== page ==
By Catherine Yang America Online is taking the gloves off in the fight of its life. In addition to its $23.90-a-month premium service, early next year AOL (AOL) will launch a $9.95-a-month, Netscape-branded service to compete toe-to-toe with dialup discounters such as NetZero and Juno. Those low-cost competitors continue to steal its subscribers, so the once-proud ISP has decided it will brawl with competitors at low-ball prices. Shares of United Online (UNTD), which operates NetZero and Juno, were down 15% on Oct. 14 on AOL's announcement.
Can the Netscape maneuver save AOL? Not by itself. While it will likely help stanch customer defections, AOL can prevail only with a one-two punch aimed at winning subscribers, who are leaving not just for low-end dialup providers but also for high-end broadband competitors.
The online service is expected to end 2003 with 24.3 million subscribers, a loss of 2.2 million -- and the first annual decline in AOL history, according to Fulchrum Global Partners analyst Richard Greenfield. Small wonder it has to fight on all fronts. "It's better to keep [would-be defectors] part of the family than not," says Mark Zadell, Internet analyst at Blaylock & Partners.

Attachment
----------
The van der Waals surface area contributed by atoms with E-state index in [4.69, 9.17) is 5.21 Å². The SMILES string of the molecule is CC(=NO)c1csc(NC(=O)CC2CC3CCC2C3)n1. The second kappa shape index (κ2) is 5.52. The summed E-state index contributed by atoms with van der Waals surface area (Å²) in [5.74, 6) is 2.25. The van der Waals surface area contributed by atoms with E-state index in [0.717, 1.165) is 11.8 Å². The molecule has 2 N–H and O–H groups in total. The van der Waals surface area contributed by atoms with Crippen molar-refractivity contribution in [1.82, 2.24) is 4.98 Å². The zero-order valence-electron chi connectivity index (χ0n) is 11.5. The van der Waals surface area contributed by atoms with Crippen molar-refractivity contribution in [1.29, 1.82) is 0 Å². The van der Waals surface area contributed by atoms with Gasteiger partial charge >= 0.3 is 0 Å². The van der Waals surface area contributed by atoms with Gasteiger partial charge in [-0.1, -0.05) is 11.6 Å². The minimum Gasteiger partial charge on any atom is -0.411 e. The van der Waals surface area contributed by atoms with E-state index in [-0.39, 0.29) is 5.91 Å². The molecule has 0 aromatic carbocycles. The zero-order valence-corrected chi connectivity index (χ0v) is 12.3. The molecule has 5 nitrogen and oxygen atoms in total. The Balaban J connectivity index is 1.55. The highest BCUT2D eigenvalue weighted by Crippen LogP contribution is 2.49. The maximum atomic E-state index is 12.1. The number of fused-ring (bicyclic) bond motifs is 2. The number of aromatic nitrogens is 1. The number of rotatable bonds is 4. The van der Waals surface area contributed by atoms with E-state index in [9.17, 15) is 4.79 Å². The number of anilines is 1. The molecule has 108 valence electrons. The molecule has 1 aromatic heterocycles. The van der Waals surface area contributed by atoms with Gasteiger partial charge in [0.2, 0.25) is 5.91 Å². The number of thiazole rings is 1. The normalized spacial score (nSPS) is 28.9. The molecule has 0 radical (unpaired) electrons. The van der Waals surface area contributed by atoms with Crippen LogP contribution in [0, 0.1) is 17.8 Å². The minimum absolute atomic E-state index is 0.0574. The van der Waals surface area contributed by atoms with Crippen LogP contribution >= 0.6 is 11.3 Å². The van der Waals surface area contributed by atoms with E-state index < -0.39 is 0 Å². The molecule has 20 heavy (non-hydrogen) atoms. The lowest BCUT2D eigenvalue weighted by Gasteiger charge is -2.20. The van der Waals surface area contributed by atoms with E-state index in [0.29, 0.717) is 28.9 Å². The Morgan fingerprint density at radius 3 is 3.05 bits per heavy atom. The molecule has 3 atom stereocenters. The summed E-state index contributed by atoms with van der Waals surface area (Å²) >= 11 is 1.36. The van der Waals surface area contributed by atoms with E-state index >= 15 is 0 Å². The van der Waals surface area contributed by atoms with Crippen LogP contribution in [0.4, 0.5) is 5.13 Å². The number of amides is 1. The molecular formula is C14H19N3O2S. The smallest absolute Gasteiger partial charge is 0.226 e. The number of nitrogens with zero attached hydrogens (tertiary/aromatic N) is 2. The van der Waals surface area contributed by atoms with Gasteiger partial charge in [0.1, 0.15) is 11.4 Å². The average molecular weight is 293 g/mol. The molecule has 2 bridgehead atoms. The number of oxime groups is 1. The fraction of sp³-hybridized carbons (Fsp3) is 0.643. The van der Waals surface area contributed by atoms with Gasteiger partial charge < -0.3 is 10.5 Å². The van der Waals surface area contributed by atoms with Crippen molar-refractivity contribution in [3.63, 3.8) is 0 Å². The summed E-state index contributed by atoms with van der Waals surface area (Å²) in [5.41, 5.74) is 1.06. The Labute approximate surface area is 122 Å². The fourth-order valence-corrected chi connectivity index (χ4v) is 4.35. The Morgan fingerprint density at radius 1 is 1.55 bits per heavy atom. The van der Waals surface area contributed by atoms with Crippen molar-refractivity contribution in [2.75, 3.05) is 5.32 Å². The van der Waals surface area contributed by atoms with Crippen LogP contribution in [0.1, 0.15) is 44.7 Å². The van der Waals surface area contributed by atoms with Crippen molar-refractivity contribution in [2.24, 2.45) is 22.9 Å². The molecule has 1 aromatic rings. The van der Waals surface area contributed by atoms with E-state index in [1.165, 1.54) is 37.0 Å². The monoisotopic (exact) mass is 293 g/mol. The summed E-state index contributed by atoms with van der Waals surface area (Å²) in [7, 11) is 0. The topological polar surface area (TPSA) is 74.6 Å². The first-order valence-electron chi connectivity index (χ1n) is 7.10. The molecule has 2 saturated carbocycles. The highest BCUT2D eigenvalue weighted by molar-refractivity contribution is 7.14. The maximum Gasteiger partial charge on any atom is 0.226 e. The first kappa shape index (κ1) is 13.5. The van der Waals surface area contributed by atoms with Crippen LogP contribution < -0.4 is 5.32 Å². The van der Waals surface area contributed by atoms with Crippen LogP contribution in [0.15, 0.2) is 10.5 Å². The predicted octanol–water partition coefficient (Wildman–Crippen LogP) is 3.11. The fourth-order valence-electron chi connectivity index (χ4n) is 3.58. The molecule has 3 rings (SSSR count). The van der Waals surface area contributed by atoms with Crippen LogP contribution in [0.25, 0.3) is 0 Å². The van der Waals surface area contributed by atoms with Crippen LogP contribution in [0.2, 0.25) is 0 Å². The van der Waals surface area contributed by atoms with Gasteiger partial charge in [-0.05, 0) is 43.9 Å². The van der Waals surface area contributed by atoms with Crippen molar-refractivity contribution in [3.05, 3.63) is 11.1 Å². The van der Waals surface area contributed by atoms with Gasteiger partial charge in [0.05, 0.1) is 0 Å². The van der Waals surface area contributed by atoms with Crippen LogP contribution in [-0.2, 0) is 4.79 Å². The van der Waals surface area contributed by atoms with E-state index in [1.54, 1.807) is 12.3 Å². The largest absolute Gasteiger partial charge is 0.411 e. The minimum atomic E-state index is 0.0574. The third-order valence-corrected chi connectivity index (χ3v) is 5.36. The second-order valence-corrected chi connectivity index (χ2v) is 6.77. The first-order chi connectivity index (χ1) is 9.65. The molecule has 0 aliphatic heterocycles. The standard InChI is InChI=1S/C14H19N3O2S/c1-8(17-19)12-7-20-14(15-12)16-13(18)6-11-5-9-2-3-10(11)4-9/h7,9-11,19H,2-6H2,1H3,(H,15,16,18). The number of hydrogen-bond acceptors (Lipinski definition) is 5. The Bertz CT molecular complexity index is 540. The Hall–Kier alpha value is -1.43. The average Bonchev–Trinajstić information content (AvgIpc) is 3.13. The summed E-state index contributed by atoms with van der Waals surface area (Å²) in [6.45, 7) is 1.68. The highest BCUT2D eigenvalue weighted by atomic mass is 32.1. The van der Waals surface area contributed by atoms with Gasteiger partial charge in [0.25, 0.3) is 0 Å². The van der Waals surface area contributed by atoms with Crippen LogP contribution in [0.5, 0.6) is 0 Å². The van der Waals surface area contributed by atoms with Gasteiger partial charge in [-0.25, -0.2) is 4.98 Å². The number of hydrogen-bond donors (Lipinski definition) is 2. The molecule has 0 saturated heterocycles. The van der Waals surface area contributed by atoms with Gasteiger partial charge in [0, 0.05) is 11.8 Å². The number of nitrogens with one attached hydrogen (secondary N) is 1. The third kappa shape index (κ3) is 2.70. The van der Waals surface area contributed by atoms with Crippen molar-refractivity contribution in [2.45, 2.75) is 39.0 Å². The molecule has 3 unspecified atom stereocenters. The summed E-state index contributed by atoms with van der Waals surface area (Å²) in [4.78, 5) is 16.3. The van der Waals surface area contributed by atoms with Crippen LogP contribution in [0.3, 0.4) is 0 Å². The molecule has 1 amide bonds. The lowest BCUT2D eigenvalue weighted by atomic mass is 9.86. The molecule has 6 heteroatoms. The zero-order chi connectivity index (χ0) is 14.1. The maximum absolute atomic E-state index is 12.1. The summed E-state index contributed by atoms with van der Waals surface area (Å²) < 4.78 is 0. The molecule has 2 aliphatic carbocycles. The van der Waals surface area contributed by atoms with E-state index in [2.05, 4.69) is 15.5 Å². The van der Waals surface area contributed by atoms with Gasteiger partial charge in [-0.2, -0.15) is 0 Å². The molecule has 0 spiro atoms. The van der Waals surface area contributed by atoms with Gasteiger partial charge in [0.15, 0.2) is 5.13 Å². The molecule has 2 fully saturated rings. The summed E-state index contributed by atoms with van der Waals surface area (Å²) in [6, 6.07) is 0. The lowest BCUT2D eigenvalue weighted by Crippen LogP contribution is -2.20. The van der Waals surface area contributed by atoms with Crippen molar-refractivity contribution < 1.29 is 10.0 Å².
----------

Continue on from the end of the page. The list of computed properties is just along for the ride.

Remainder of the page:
BRAND RESONANCE. AOL certainly has a better chance of keeping bargain hunters by offering the Netscape alternative. Aimed at people who use the Internet primarily for Web searches and e-mail, this service will include a basic Internet connection, one e-mail account, search, and news -- all downloadable in two minutes, according to people familiar with the product.
AOL decided to launch the service after testing the concept on subscribers who called to cancel their accounts. Many showed interest in AOL's existing $9.95-a-month CompuServe service but thought the Netscape brand carried more resonance, according to those with knowledge of the new plan.
While AOL can make only a slim profit on dialup customers paying $9.95 a month, it will have a chance to woo them eventually to its new $14.95 AOL for Broadband product, a package of content and other services primed for high-speed connections that users purchase from a third party. And keeping more subscribers in the fold will help AOL revive its ailing advertising business.
There's a chance that the AOL-Netscape service may pleasantly surprise investors next year, stemming the 4 million dialup subscriber losses projected for next year by Fulchrum analyst Greenfield. For an online service struggling to come back, every bit counts. Yang covers AOL from BusinessWeek's Washington bureau